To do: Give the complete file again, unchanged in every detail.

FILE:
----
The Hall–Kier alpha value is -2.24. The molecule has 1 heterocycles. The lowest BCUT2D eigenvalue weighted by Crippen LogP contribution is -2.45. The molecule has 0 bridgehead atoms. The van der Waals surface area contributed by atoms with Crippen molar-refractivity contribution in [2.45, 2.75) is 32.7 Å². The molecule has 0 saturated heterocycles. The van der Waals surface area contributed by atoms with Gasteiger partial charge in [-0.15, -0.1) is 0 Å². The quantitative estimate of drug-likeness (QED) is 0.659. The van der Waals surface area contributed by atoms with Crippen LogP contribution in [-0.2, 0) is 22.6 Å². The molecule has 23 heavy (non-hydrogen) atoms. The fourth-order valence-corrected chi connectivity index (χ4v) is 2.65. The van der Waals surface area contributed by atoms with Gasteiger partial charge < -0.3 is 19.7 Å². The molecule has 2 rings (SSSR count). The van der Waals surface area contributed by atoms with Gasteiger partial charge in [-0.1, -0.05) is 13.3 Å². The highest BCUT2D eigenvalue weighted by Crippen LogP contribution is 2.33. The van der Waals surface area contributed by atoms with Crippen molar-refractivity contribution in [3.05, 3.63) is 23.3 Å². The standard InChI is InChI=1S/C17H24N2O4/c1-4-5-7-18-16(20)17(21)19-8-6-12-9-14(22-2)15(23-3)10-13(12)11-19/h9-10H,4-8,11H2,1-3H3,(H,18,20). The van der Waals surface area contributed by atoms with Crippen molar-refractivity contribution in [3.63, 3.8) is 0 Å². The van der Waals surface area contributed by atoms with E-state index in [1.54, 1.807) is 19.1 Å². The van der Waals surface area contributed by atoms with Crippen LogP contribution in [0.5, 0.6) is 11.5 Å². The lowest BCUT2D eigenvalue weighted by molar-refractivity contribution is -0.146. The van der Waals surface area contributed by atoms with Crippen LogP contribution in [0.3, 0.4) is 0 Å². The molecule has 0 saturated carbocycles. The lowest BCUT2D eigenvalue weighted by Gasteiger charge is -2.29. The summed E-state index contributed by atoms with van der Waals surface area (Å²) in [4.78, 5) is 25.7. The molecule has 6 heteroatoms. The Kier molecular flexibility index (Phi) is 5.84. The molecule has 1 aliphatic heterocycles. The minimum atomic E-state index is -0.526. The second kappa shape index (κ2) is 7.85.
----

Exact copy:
The Hall–Kier alpha value is -2.24. The molecule has 1 heterocycles. The lowest BCUT2D eigenvalue weighted by Crippen LogP contribution is -2.45. The molecule has 0 bridgehead atoms. The van der Waals surface area contributed by atoms with Crippen molar-refractivity contribution in [2.45, 2.75) is 32.7 Å². The molecule has 0 saturated heterocycles. The van der Waals surface area contributed by atoms with Gasteiger partial charge in [-0.15, -0.1) is 0 Å². The quantitative estimate of drug-likeness (QED) is 0.659. The van der Waals surface area contributed by atoms with Crippen LogP contribution in [-0.2, 0) is 22.6 Å². The molecule has 23 heavy (non-hydrogen) atoms. The fourth-order valence-corrected chi connectivity index (χ4v) is 2.65. The van der Waals surface area contributed by atoms with Gasteiger partial charge < -0.3 is 19.7 Å². The molecule has 2 rings (SSSR count). The van der Waals surface area contributed by atoms with Gasteiger partial charge in [-0.1, -0.05) is 13.3 Å². The highest BCUT2D eigenvalue weighted by Crippen LogP contribution is 2.33. The van der Waals surface area contributed by atoms with Crippen molar-refractivity contribution in [3.05, 3.63) is 23.3 Å². The standard InChI is InChI=1S/C17H24N2O4/c1-4-5-7-18-16(20)17(21)19-8-6-12-9-14(22-2)15(23-3)10-13(12)11-19/h9-10H,4-8,11H2,1-3H3,(H,18,20). The van der Waals surface area contributed by atoms with Crippen molar-refractivity contribution in [3.63, 3.8) is 0 Å². The van der Waals surface area contributed by atoms with E-state index in [1.54, 1.807) is 19.1 Å². The van der Waals surface area contributed by atoms with Crippen LogP contribution in [0.5, 0.6) is 11.5 Å². The lowest BCUT2D eigenvalue weighted by molar-refractivity contribution is -0.146. The van der Waals surface area contributed by atoms with Crippen LogP contribution in [0.3, 0.4) is 0 Å². The molecule has 0 saturated carbocycles. The lowest BCUT2D eigenvalue weighted by Gasteiger charge is -2.29. The summed E-state index contributed by atoms with van der Waals surface area (Å²) in [4.78, 5) is 25.7. The molecule has 6 heteroatoms. The Kier molecular flexibility index (Phi) is 5.84. The molecule has 1 aliphatic heterocycles. The minimum atomic E-state index is -0.526. The second kappa shape index (κ2) is 7.85.